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Climate Change in the Coastal Zone

by on Oct 8th, 2012

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~ PRESS RELEASE ~

 Climate Change in the Coastal Zone

 The Belize Coastal Zone Management Authority and Institute in partnership with the Natural Capital Project, World Wildlife Fund, Inter-American Development Bank, Caribbean Community Climate Change Center, and The Nature Conservancy is hosting a three-day Caribbean Regional Conference entitled, “Integrating Climate Change Adaptation Planning into Coastal Zone Management using Ecosystem Services”. Presenters and participants are experts from Jamaica, Barbados, Trinidad & Tobago, Columbia, Guatemala, Canada, the United States, and Belize. Participants will discuss practical ways that coastal and island states can adapt to changes in our environment, and how the natural resources can help.

 

The workshop goals include:

  1. Showcasing the Belize Integrated Coastal Zone Management Plan as a regional model for sustainable planning.
  2. Sharing lessons and innovations across the Caribbean in developing and implementing coastal zone management and climate adaptation plans.
  3. Exploring the importance of ecosystem services for decision-making.
  4. Presenting practical tools and strategies for addressing climate change and coastal zone management.

 

The featured speakers include Dr. Wendel Parham, CEO, Ministry of Forestry, Fisheries, and Sustainable Development; Dr. Leonard Nurse, member of the UN’s Intergovernmental Panel on Climate Change, Dr. Mary Ruckelshaus, Managing Director of the Natural Capital Project at Stanford University; Mr. Ronald Jackson, Director General at Jamaica’s Office of Disaster Preparedness and Emergency Management; and Mr. Vincent Gillett, CEO, Coastal Zone Management Authority & Institute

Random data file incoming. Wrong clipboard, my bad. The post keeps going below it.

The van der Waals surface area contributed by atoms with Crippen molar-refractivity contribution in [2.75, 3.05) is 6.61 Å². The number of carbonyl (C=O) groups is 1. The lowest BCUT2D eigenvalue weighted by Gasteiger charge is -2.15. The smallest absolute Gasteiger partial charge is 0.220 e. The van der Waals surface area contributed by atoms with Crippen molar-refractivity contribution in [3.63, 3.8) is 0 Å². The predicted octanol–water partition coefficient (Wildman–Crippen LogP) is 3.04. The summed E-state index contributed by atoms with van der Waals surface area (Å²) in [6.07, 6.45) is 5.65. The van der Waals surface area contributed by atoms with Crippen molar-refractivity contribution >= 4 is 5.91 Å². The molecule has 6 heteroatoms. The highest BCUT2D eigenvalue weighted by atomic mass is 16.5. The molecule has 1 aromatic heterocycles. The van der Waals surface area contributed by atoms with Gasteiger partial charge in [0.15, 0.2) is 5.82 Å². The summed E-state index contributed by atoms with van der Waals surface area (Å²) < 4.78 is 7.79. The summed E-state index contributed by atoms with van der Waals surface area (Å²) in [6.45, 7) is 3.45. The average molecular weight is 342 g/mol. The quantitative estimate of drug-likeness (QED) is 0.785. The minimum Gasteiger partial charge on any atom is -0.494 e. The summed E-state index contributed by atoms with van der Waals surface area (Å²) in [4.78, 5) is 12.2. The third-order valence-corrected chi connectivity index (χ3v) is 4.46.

The conference is being held from Tuesday, October 9th to Thursday, October 11th in the Princess Room of the Princess Hotel and Casino in Belize City.

 

END

~~ Contact Mrs. Nicole Auil Gomez at the Coastal Zone Management Authority & Institute for additional information. ~~

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  • About Us

    The coastal zone of Belize is a complex system comprised of the barrier reef, the three offshore atolls, hundreds of patch reefs, extensive seagrass beds, mangrove forests, and over 1,000 cayes. This area is home to several endangered species such as the West Indian manatee, American crocodile, marine turtles and several birds. It is a very dynamic region where land and sea meet, resulting in highly productive natural processes.

    Most of the development pressures are occurring along the coast and cayes, resulting in degraded coastal resources and loss of critical habitat.
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